EASTON, TEXAS. Easton is on Farm Road 2906 ten miles southeast of Longview in extreme southeastern Gregg County and northeastern Rusk County. Most of the site, first known as Walling's Ferry and then as Camden, is near a bluff on the south bank of the Sabine River. In 1885 the Texas, Sabine Valley and Northwestern Railway built a line through the area, and by the late 1880s a large sawmill was in operation there. In 1890 Easton reported the Buchanan and Company general store, a lumber and shingle plant, and a population of seventy-five. The community declined, and most of the remaining white inhabitants moved to Longview or other towns. By 1940 Easton was a predominantly black community with one business and a population of fifty. It revived in the 1940s with the development of oilfields in the area. In March 1949 a post office was again established, after which the town soon incorporated. The incorporated area straddled the Gregg-Rusk county line. Easton had 297 residents in 1970, 401 in 1990, and 524 in 2000.
Image Use Disclaimer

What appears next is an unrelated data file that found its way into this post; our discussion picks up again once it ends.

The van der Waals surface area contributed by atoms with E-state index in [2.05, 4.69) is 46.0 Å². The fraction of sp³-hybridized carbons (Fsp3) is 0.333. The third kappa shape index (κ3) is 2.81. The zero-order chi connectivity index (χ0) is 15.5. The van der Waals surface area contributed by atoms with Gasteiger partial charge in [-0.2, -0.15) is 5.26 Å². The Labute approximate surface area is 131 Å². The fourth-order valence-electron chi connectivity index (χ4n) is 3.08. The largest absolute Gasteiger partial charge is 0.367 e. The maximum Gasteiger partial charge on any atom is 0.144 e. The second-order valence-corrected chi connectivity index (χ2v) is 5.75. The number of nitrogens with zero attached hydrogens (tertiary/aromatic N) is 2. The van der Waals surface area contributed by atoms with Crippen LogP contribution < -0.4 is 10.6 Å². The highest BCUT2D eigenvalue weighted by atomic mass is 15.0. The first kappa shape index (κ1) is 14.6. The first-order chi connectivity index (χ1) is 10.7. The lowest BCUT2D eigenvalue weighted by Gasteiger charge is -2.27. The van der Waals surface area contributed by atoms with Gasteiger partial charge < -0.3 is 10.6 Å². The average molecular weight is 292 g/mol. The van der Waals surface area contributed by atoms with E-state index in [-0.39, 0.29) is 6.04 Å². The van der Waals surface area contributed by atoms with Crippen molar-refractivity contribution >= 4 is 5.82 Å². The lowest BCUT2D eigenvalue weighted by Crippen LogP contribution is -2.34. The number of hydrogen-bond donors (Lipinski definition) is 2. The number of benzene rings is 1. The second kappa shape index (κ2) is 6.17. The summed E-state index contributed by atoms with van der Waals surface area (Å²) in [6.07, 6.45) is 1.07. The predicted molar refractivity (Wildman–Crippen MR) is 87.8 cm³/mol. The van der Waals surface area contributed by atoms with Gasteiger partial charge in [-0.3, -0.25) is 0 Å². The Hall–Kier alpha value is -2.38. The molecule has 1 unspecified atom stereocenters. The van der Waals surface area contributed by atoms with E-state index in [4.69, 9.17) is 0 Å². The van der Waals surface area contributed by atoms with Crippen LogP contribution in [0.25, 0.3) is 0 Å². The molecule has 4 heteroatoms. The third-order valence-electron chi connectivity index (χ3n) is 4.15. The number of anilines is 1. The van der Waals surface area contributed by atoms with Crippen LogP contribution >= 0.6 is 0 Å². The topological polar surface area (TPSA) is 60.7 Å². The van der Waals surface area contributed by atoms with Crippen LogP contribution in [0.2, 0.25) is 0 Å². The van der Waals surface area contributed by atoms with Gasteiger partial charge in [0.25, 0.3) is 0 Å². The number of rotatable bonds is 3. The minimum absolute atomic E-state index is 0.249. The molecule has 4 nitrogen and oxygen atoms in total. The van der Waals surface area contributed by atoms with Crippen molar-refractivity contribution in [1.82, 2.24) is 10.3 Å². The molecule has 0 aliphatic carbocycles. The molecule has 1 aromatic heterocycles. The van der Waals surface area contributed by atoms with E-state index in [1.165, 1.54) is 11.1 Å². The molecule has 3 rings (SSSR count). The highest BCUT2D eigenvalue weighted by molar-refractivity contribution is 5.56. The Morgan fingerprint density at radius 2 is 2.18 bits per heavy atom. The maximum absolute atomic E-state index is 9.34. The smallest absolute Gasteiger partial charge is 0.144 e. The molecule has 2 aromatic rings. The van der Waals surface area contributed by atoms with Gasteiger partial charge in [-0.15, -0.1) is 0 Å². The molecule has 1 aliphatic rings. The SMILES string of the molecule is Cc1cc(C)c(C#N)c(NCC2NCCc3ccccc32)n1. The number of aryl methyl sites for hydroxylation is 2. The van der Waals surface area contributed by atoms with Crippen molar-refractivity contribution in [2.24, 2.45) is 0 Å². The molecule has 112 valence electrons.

All copyrighted materials included within the Handbook of Texas Online are in accordance with Title 17 U.S.C. Section 107 related to Copyright and “Fair Use” for Non-Profit educational institutions, which permits the Texas State Historical Association (TSHA), to utilize copyrighted materials to further scholarship, education, and inform the public. The TSHA makes every effort to conform to the principles of fair use and to comply with copyright law.
For more information go to: http://www.law.cornell.edu/uscode/17/107.shtml
If you wish to use copyrighted material from this site for purposes of your own that go beyond fair use, you must obtain permission from the copyright owner.
The following, adapted from the Chicago Manual of Style, 15th edition, is the preferred citation for this article.Handbook of Texas Online, Norman W. Black, "Easton, TX," accessed May 03, 2016, http://www.tshaonline.org/handbook/online/articles/hle03.
Uploaded on June 12, 2010. Published by the Texas State Historical Association.
Get Texas history every day,
with day by day
Each day's email tells a little bit more of the story of Texas and links to our collection of more than 27,000 articles